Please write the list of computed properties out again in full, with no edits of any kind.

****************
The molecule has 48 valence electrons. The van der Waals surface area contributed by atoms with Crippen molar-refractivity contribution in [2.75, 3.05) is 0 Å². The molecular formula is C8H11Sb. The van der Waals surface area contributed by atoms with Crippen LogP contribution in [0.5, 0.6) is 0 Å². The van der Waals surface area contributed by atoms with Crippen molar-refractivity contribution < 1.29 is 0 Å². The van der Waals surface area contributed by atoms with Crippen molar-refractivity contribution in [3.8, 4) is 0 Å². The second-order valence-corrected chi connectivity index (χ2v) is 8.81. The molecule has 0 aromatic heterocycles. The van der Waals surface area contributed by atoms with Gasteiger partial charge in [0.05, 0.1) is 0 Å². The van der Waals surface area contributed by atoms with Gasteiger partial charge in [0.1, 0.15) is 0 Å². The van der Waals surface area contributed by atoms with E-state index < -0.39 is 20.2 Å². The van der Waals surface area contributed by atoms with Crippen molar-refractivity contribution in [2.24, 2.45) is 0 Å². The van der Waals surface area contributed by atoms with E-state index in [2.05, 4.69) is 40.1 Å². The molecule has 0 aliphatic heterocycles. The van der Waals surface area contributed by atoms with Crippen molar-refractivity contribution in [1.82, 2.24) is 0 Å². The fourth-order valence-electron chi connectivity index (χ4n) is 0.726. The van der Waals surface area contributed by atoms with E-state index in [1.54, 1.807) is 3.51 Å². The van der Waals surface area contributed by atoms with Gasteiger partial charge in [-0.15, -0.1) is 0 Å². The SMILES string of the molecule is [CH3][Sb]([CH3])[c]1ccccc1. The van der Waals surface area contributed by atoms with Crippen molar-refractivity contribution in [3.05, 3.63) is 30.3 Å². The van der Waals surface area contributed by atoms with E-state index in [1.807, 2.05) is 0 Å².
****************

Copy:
The molecule has 48 valence electrons. The van der Waals surface area contributed by atoms with Crippen molar-refractivity contribution in [2.75, 3.05) is 0 Å². The molecular formula is C8H11Sb. The van der Waals surface area contributed by atoms with Crippen LogP contribution in [0.5, 0.6) is 0 Å². The van der Waals surface area contributed by atoms with Crippen molar-refractivity contribution < 1.29 is 0 Å². The van der Waals surface area contributed by atoms with Crippen molar-refractivity contribution in [3.8, 4) is 0 Å². The second-order valence-corrected chi connectivity index (χ2v) is 8.81. The molecule has 0 aromatic heterocycles. The van der Waals surface area contributed by atoms with Gasteiger partial charge in [0.05, 0.1) is 0 Å². The van der Waals surface area contributed by atoms with Gasteiger partial charge in [0.1, 0.15) is 0 Å². The van der Waals surface area contributed by atoms with E-state index < -0.39 is 20.2 Å². The van der Waals surface area contributed by atoms with Crippen molar-refractivity contribution in [2.24, 2.45) is 0 Å². The van der Waals surface area contributed by atoms with E-state index in [2.05, 4.69) is 40.1 Å². The molecule has 0 aliphatic heterocycles. The van der Waals surface area contributed by atoms with Crippen molar-refractivity contribution in [1.82, 2.24) is 0 Å². The fourth-order valence-electron chi connectivity index (χ4n) is 0.726. The van der Waals surface area contributed by atoms with E-state index in [1.54, 1.807) is 3.51 Å². The van der Waals surface area contributed by atoms with Gasteiger partial charge in [-0.15, -0.1) is 0 Å². The SMILES string of the molecule is [CH3][Sb]([CH3])[c]1ccccc1. The van der Waals surface area contributed by atoms with Crippen molar-refractivity contribution in [3.05, 3.63) is 30.3 Å². The van der Waals surface area contributed by atoms with E-state index in [1.807, 2.05) is 0 Å².